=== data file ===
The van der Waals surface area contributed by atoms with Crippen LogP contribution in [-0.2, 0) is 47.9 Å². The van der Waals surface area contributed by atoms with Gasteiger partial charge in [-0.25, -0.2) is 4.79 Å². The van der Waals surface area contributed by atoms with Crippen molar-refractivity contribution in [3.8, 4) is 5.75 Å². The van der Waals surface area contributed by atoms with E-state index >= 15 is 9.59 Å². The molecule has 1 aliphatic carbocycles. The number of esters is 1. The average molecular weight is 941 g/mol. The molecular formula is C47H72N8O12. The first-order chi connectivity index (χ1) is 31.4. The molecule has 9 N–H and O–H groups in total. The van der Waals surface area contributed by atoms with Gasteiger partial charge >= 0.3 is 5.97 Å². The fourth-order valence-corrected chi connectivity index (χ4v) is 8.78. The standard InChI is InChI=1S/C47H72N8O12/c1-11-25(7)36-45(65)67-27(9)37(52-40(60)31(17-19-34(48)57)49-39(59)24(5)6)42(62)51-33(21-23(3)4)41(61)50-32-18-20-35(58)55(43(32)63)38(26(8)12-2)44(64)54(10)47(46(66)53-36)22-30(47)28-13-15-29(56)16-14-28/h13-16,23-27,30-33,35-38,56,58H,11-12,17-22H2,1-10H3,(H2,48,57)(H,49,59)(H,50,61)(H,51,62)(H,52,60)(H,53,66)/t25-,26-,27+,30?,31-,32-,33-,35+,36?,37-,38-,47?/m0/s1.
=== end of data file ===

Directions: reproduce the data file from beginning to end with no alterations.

The van der Waals surface area contributed by atoms with Crippen LogP contribution in [-0.2, 0) is 47.9 Å². The van der Waals surface area contributed by atoms with Gasteiger partial charge in [-0.25, -0.2) is 4.79 Å². The van der Waals surface area contributed by atoms with Crippen molar-refractivity contribution in [3.8, 4) is 5.75 Å². The van der Waals surface area contributed by atoms with E-state index >= 15 is 9.59 Å². The molecule has 1 aliphatic carbocycles. The number of esters is 1. The average molecular weight is 941 g/mol. The molecular formula is C47H72N8O12. The first-order chi connectivity index (χ1) is 31.4. The molecule has 9 N–H and O–H groups in total. The van der Waals surface area contributed by atoms with Gasteiger partial charge >= 0.3 is 5.97 Å². The fourth-order valence-corrected chi connectivity index (χ4v) is 8.78. The standard InChI is InChI=1S/C47H72N8O12/c1-11-25(7)36-45(65)67-27(9)37(52-40(60)31(17-19-34(48)57)49-39(59)24(5)6)42(62)51-33(21-23(3)4)41(61)50-32-18-20-35(58)55(43(32)63)38(26(8)12-2)44(64)54(10)47(46(66)53-36)22-30(47)28-13-15-29(56)16-14-28/h13-16,23-27,30-33,35-38,56,58H,11-12,17-22H2,1-10H3,(H2,48,57)(H,49,59)(H,50,61)(H,51,62)(H,52,60)(H,53,66)/t25-,26-,27+,30?,31-,32-,33-,35+,36?,37-,38-,47?/m0/s1.